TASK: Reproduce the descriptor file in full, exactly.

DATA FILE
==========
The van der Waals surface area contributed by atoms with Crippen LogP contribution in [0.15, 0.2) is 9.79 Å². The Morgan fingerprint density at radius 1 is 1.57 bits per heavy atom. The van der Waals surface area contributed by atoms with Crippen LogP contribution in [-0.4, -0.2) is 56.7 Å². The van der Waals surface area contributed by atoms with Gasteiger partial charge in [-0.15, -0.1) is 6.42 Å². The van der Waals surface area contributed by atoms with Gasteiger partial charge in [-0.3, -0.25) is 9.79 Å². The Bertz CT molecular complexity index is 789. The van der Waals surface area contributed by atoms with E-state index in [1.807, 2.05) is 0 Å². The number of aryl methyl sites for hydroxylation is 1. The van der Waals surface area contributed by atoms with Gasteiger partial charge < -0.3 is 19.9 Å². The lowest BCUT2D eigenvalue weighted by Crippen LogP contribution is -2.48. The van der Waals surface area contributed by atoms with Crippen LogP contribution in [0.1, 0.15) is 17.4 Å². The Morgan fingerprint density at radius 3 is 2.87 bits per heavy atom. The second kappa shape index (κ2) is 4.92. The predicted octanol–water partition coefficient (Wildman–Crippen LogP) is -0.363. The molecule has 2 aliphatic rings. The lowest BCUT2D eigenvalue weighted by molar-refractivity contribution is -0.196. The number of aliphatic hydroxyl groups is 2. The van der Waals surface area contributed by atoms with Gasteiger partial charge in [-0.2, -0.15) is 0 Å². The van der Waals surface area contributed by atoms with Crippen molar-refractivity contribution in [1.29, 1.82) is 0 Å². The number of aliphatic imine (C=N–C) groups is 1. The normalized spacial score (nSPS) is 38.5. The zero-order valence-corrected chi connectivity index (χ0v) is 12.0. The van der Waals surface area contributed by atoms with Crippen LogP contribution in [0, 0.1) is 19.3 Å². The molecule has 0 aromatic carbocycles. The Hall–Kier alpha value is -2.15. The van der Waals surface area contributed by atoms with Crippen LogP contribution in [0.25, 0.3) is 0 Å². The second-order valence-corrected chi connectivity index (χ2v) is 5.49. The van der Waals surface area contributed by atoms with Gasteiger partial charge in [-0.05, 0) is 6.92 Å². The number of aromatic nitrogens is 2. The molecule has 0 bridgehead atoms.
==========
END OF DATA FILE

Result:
The van der Waals surface area contributed by atoms with Crippen LogP contribution in [0.15, 0.2) is 9.79 Å². The Morgan fingerprint density at radius 1 is 1.57 bits per heavy atom. The van der Waals surface area contributed by atoms with Crippen LogP contribution in [-0.4, -0.2) is 56.7 Å². The van der Waals surface area contributed by atoms with Gasteiger partial charge in [-0.15, -0.1) is 6.42 Å². The van der Waals surface area contributed by atoms with Gasteiger partial charge in [-0.3, -0.25) is 9.79 Å². The Bertz CT molecular complexity index is 789. The van der Waals surface area contributed by atoms with E-state index in [1.807, 2.05) is 0 Å². The number of aryl methyl sites for hydroxylation is 1. The van der Waals surface area contributed by atoms with Gasteiger partial charge < -0.3 is 19.9 Å². The lowest BCUT2D eigenvalue weighted by Crippen LogP contribution is -2.48. The van der Waals surface area contributed by atoms with Crippen LogP contribution in [0.1, 0.15) is 17.4 Å². The Morgan fingerprint density at radius 3 is 2.87 bits per heavy atom. The second kappa shape index (κ2) is 4.92. The predicted octanol–water partition coefficient (Wildman–Crippen LogP) is -0.363. The molecule has 2 aliphatic rings. The lowest BCUT2D eigenvalue weighted by molar-refractivity contribution is -0.196. The number of aliphatic hydroxyl groups is 2. The van der Waals surface area contributed by atoms with Gasteiger partial charge in [-0.2, -0.15) is 0 Å². The van der Waals surface area contributed by atoms with Crippen molar-refractivity contribution in [1.29, 1.82) is 0 Å². The number of aliphatic imine (C=N–C) groups is 1. The normalized spacial score (nSPS) is 38.5. The zero-order valence-corrected chi connectivity index (χ0v) is 12.0. The van der Waals surface area contributed by atoms with Crippen LogP contribution in [0, 0.1) is 19.3 Å². The molecule has 0 aromatic carbocycles. The Hall–Kier alpha value is -2.15. The van der Waals surface area contributed by atoms with Crippen LogP contribution in [0.25, 0.3) is 0 Å². The second-order valence-corrected chi connectivity index (χ2v) is 5.49. The van der Waals surface area contributed by atoms with Gasteiger partial charge in [-0.05, 0) is 6.92 Å². The number of aromatic nitrogens is 2. The molecule has 0 bridgehead atoms.